This text is an updated edition of George Eliot's classic tale. The novel is a masterly evocation of diverse lives and changing fortunes in a provincial community.
Biographical noteMary Ann (Marian) Evans was born in 1819 in Warwickshire. Under the name of George Eliot, she wrote Scenes of Clerical Life, Adam Bede, The Mill on the Floss, Silas Marner, Romola, Felix Holt, Middlemarch and Daniel Deronda, as well as numerous essays, articles and reviews. She died in 1880, only a few months after marrying J. W. Cross, an old friend and admirer, who became her first biographer.Margaret Reynolds works on literature from the C18th to the present day, especially poetry, and especially in the Victorian period. Her The Sappho History (2003) traced the transmission of the works and images of the ancient Greek poet as they appear in the works of Mary Robinson, S.T. Coleridge, Alfred Tennyson, Baudelaire, Swinburne, H.D. and Virginia Woolf. Margaret Reynolds is the presenter of BBC Radio 4's 'Adventures in Poetry', now in its 11th series. She has a weekly column on classic books in the Saturday Times . Main descriptionCarpenter Adam Bede is in love with the beautiful Hetty Sorrel, but unknown to him, he has a rival, in the local squire's son Arthur Donnithorne. Hetty is soon attracted by Arthur's seductive charm and they begin to meet in secret. The relationship is to have tragic consequences that reach far beyond the couple themselves, touching not just Adam Bede, but many others, not least, pious Methodist Preacher Dinah Morris. A tale of seduction, betrayal, love and deception, the plot of Adam Bede has the quality of an English folk song. Within the setting of Hayslope, a small, rural community, Eliot brilliantly creates a sense of earthy reality, making the landscape itself as vital a presence in the novel as that of her characters themselves.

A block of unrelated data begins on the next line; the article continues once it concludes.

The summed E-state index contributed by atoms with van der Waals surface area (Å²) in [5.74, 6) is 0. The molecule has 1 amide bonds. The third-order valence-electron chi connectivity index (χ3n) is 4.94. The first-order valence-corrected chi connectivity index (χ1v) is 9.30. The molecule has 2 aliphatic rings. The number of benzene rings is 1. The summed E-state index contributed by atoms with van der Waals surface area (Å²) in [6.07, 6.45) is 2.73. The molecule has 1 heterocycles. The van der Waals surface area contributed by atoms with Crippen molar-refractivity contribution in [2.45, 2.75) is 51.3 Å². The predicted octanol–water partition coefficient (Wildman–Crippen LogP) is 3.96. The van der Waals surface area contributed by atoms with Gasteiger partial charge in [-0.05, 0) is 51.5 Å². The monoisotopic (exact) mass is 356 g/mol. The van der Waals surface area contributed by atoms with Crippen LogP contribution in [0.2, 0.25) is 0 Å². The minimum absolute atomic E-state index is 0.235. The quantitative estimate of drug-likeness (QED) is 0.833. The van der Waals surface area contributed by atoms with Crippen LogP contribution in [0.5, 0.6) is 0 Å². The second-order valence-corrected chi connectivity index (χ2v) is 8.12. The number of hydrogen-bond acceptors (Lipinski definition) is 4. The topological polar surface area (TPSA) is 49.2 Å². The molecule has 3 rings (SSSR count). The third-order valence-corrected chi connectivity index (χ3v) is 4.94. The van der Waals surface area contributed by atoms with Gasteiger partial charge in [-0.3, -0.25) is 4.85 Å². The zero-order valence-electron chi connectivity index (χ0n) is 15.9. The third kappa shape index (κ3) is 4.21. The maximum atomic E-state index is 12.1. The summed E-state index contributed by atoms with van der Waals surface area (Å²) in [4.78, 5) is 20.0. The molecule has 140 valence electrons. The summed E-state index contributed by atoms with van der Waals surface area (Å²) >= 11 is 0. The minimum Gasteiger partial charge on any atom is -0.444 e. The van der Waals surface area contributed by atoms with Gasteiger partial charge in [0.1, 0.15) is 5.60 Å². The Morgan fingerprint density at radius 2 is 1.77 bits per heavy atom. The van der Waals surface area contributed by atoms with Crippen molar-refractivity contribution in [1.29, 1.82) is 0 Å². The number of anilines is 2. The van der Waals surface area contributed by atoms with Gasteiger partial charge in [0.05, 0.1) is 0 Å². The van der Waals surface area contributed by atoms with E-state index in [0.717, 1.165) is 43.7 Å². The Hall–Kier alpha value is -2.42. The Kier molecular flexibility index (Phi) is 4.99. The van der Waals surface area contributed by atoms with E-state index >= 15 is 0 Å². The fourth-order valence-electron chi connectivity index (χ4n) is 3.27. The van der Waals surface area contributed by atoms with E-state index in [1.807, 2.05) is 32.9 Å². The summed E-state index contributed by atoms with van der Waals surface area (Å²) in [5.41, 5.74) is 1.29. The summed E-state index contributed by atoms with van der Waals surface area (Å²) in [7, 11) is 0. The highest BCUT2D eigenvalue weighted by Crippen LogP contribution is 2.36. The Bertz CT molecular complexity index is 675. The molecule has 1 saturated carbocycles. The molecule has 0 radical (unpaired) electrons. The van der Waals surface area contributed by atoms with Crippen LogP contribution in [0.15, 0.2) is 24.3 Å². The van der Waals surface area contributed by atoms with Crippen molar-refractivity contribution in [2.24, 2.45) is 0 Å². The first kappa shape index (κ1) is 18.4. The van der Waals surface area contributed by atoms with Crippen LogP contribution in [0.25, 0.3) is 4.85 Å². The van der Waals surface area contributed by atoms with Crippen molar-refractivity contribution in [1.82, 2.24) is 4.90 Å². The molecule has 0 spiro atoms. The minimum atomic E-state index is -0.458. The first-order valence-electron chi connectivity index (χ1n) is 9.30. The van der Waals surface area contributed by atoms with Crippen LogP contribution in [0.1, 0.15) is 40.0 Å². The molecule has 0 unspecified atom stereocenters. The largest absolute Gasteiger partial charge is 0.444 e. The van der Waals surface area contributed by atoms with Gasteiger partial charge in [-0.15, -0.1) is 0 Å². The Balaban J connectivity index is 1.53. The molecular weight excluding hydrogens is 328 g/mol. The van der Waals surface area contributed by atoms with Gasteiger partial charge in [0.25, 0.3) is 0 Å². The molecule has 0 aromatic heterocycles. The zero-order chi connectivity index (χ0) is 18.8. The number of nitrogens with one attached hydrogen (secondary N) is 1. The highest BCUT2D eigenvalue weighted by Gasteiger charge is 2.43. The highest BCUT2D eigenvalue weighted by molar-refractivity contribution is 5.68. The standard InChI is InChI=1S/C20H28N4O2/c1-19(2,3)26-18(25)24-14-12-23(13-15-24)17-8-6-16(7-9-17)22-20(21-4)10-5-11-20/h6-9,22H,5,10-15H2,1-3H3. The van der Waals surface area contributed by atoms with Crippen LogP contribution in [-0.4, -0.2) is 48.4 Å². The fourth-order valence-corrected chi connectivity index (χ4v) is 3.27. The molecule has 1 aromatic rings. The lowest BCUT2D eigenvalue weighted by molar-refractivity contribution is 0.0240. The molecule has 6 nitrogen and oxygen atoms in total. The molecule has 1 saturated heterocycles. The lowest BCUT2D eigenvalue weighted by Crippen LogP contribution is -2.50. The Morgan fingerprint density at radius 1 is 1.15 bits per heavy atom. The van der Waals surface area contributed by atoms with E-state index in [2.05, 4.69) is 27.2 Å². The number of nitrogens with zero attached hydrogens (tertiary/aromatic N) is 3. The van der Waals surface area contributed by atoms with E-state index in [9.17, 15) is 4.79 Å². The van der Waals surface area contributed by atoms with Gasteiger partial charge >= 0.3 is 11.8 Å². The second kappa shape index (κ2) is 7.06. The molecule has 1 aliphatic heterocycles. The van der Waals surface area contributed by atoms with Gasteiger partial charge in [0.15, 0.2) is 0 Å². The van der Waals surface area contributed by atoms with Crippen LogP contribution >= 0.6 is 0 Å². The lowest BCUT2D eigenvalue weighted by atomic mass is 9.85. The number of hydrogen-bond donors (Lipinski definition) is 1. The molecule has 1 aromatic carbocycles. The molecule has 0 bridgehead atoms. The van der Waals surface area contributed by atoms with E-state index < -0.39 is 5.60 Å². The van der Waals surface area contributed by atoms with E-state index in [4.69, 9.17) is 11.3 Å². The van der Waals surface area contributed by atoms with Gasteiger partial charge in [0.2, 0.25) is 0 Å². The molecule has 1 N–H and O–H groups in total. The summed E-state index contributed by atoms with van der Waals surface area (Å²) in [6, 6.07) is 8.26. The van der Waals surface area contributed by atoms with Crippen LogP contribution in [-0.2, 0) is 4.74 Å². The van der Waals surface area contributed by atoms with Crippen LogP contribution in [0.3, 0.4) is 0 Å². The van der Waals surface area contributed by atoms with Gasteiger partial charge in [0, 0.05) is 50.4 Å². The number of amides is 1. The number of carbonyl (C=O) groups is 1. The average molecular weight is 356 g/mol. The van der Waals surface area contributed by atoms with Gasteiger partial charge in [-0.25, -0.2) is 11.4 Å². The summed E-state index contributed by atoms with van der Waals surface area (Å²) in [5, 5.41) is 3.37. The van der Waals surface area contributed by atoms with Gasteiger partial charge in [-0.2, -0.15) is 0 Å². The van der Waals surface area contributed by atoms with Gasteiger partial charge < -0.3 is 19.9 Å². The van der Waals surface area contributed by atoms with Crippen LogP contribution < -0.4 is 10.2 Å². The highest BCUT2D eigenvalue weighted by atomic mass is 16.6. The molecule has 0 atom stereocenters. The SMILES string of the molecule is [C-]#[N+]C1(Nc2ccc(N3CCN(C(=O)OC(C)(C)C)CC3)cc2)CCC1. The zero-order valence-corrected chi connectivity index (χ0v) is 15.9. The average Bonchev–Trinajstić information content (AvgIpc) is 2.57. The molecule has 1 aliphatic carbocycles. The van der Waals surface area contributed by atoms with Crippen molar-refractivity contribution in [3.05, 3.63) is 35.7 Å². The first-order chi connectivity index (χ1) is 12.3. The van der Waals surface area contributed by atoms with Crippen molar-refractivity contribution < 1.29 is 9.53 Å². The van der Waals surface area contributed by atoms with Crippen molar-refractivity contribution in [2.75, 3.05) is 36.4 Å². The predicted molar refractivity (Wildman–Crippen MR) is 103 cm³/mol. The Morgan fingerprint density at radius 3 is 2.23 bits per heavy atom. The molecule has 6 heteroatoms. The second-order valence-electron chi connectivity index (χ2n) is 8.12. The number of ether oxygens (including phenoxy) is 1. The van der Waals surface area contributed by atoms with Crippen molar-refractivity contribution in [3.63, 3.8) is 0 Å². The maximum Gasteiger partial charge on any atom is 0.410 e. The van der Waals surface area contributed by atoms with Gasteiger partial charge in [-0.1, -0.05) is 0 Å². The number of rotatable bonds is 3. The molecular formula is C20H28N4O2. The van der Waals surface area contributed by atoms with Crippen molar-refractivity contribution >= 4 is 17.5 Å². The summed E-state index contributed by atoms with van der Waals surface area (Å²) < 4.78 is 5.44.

Wrongly accused of theft and exiled from a religious community many years before, the embittered weaver Silas Marner lives alone in Raveloe, living only for work and his precious hoard of money. But when his money is stolen and an orphaned child finds her way into his house, Silas is given the chance to transform his life.
Biographical noteMary Ann Evans (1819-80) began her literary career as a translator, and later editor, of the Westminster Review. In 1857, she published Scenes of Clerical Life, the first of eight novels she would publish under the name of 'George Eliot', includingAdam Bede, Middlemarch, and Daniel Deronda.A S Byatt is an Honorary Fellow of Newnham College, Cambridge. Her published work includes The Shadow of the Sun and Possession, the winner of the 1990 Booker Prize. Main descriptionDrawing on George Eliot's own childhood experiences to craft an unforgettable story of first love, sibling rivalry and regret, The Mill on the Floss is edited with an introduction and notes by A.S. Byatt, author of Possession, in Penguin Classics.Brought up at Dorlcote Mill, Maggie Tulliver worships her brother Tom and is desperate to win the approval of her parents, but her passionate, wayward nature and her fierce intelligence bring her into constant conflict with her family. As she reaches adulthood, the clash between their expectations and her desires is painfully played out as she finds herself torn between her relationships with three very different men: her proud and stubborn brother; hunchbacked Tom Wakem, the son of her family's worst enemy; and the charismatic but dangerous Stephen Guest. With its poignant portrayal of sibling relationships, The Mill on the Floss is considered George Eliot's most autobiographical novel; it is also one of her most powerful and moving.In this edition, writer and critic A.S. Byatt, author of Possession, provides full explanatory notes and an introduction relating The Mill on the Floss to George Eliot's own life and times.Mary Ann Evans (1819-80) began her literary career as a translator, and later editor, of the Westminster Review. In 1857, she published Scenes of Clerical Life, the first of eight novels she would publish under the name of 'George Eliot', including The Mill on the Floss, Middlemarch, and Daniel Deronda.If you enjoyed The Mill on the Floss, you might like Thomas Hardy's Jude the Obscure, also available in Penguin Classics.